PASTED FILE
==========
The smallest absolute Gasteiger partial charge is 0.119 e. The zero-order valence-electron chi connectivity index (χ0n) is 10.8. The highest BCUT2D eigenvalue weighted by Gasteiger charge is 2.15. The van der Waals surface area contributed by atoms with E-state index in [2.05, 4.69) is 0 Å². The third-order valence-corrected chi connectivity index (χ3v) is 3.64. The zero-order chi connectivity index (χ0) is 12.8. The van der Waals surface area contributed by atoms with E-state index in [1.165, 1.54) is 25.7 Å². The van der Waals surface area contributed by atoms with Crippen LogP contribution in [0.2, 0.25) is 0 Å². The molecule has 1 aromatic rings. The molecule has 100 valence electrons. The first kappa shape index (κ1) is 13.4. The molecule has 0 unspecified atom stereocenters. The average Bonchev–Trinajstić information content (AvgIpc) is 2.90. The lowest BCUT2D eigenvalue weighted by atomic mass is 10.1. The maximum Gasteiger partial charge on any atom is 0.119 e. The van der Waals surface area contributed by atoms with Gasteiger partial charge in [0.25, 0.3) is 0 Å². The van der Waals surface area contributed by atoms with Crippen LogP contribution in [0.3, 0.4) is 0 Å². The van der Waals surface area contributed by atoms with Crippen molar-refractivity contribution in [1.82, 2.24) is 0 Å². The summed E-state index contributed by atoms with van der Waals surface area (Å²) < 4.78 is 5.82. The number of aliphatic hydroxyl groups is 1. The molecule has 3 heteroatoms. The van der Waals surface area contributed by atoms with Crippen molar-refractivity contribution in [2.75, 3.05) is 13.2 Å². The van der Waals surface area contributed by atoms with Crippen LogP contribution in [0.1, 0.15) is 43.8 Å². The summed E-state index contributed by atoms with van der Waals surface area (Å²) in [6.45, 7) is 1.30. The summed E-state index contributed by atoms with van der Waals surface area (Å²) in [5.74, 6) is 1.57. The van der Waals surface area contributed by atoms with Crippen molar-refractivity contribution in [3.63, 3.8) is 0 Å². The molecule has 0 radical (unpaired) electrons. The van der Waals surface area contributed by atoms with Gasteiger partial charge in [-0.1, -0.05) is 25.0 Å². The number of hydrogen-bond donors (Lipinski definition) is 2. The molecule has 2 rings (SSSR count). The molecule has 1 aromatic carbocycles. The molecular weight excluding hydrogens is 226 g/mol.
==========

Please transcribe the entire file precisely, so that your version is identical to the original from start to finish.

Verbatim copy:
The smallest absolute Gasteiger partial charge is 0.119 e. The zero-order valence-electron chi connectivity index (χ0n) is 10.8. The highest BCUT2D eigenvalue weighted by Gasteiger charge is 2.15. The van der Waals surface area contributed by atoms with E-state index in [2.05, 4.69) is 0 Å². The third-order valence-corrected chi connectivity index (χ3v) is 3.64. The zero-order chi connectivity index (χ0) is 12.8. The van der Waals surface area contributed by atoms with E-state index in [1.165, 1.54) is 25.7 Å². The van der Waals surface area contributed by atoms with Crippen LogP contribution in [0.2, 0.25) is 0 Å². The molecule has 1 aromatic rings. The molecule has 100 valence electrons. The first kappa shape index (κ1) is 13.4. The molecule has 0 unspecified atom stereocenters. The average Bonchev–Trinajstić information content (AvgIpc) is 2.90. The lowest BCUT2D eigenvalue weighted by atomic mass is 10.1. The maximum Gasteiger partial charge on any atom is 0.119 e. The van der Waals surface area contributed by atoms with Gasteiger partial charge in [0.25, 0.3) is 0 Å². The van der Waals surface area contributed by atoms with Crippen LogP contribution in [0.3, 0.4) is 0 Å². The van der Waals surface area contributed by atoms with Crippen molar-refractivity contribution in [1.82, 2.24) is 0 Å². The summed E-state index contributed by atoms with van der Waals surface area (Å²) < 4.78 is 5.82. The number of aliphatic hydroxyl groups is 1. The molecule has 3 heteroatoms. The van der Waals surface area contributed by atoms with Crippen molar-refractivity contribution in [2.75, 3.05) is 13.2 Å². The van der Waals surface area contributed by atoms with Crippen LogP contribution in [0.1, 0.15) is 43.8 Å². The summed E-state index contributed by atoms with van der Waals surface area (Å²) in [6.45, 7) is 1.30. The summed E-state index contributed by atoms with van der Waals surface area (Å²) in [5.74, 6) is 1.57. The van der Waals surface area contributed by atoms with Crippen molar-refractivity contribution in [3.63, 3.8) is 0 Å². The molecule has 0 radical (unpaired) electrons. The van der Waals surface area contributed by atoms with Gasteiger partial charge in [-0.1, -0.05) is 25.0 Å². The number of hydrogen-bond donors (Lipinski definition) is 2. The molecule has 2 rings (SSSR count). The molecule has 1 aromatic carbocycles. The molecular weight excluding hydrogens is 226 g/mol.